Supporters for years have scoffed at Arsene Wenger's claims that he has not seen controversial incidents, and now the Arsenal boss has finally admitted that he does see most things but tries to protect his players by avoiding the need to comment upon them.
Speaking ahead of the opening game of the season at Everton on Saturday, which is live on ESPN in the UK, Wenger admitted that loyalty to his players is far more important than answering questions from the media in full.
Asked if he had ever been economical with the truth, the Frenchman said: "Yes, because you are thinking, 'Why has he (a player) done that?' and you know you cannot explain it.
"At times I saw it, and I said I didn't to protect the player, because I could not find any rational explanation to defend him.
"This is a job where you have to have an optimistic view of human nature or you become paranoid. You always have to think that a guy wants to do well.
"A coach is there to help. He must think that if he helps in the correct way the players will respond. You cannot be suspicious.''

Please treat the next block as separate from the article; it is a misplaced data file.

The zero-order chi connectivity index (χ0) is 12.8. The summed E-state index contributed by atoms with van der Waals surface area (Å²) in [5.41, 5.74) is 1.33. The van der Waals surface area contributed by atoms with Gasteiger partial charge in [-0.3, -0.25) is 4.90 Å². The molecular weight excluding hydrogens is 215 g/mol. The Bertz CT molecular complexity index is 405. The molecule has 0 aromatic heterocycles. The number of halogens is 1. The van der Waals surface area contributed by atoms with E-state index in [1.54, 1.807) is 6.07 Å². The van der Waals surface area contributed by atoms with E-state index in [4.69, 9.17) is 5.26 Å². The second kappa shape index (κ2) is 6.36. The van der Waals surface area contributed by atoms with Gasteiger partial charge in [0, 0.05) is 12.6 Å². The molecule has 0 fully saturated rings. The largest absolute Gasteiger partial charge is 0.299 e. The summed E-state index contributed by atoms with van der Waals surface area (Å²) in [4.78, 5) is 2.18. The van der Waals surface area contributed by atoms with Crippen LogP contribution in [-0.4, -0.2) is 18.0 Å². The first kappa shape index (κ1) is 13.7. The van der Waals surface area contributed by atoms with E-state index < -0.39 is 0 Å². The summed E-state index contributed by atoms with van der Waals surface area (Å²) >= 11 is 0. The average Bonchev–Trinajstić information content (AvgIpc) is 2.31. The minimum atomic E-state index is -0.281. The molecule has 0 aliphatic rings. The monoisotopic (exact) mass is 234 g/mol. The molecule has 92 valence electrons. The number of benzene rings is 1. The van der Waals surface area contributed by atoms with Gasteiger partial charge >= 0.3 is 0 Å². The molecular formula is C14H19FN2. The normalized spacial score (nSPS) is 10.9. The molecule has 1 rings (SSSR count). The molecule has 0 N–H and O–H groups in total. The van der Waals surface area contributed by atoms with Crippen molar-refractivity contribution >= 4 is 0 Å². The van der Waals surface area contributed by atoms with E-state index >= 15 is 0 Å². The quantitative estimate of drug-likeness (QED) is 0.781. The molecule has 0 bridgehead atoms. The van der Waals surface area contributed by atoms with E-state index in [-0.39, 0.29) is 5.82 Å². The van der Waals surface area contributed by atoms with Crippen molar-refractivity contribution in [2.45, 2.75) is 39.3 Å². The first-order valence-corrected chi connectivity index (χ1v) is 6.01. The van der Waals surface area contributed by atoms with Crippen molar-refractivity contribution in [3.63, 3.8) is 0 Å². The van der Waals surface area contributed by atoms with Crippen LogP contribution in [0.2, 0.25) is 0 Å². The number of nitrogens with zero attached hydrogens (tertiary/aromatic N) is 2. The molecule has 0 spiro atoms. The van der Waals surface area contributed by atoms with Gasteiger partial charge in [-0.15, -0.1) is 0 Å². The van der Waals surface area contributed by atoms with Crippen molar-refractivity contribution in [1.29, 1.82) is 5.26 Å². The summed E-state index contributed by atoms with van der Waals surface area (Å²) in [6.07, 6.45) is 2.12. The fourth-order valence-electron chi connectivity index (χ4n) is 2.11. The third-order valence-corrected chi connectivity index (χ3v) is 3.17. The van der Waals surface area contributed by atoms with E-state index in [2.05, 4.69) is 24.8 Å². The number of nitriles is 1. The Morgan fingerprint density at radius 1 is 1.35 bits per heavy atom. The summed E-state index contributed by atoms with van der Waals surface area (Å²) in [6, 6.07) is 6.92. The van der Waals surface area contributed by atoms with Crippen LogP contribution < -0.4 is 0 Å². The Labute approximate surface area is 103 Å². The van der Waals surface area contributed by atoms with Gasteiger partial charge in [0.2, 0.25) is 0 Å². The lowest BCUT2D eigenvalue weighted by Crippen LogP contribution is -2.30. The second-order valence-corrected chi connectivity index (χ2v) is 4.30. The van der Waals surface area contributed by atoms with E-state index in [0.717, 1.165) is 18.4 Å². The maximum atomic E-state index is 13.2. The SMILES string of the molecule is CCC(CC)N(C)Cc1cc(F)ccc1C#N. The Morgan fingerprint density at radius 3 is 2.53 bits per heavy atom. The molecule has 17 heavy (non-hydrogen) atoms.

Wenger also insisted he could not have taken charge of Real Madrid in the summer, believing he must complete the job of rebuilding his Arsenal side. They have now gone four years without a trophy.
"I want to go to the end of my job here. I built this team, I want to deliver with this team and I feel that if I left I would in some way have betrayed my beliefs,'' he told The Times.
"It is nothing to do with what Real Madrid have done. I just couldn't see leaving this team at this stage of their development.
"I believe in working in our job, creating connections between the players. I believe in what makes football great,'' Wenger said.
"It is a team sport, a collective sport. You can win because you are more a team, or because you have more individual talent. What is interesting for me is the team ethic. I love Davis Cup, but I am not a big fan of individual tennis. It is when sport is about the team that I like it. I like the Ryder Cup.''
"The worst is to have no target. Imagine you get up in the morning and you do nothing. You enjoy one minute. Then there is another minute. But what do you do next? Can you dedicate your whole life to this? Somewhere within us is the desire to feel that we are useful and that we have some quality.
"Sir Bobby Robson just died. Did you see the last game he watched (at St James' Park)? Just a charity game, but still he had that spark in his eye.
"He could have sat at home, yet he chose to go there. He had two, three days to live and that is where he wanted to be. Yet what would he have done at home - sat there and thought about dying, maybe terrified? The way to get through was to enjoy his passion.''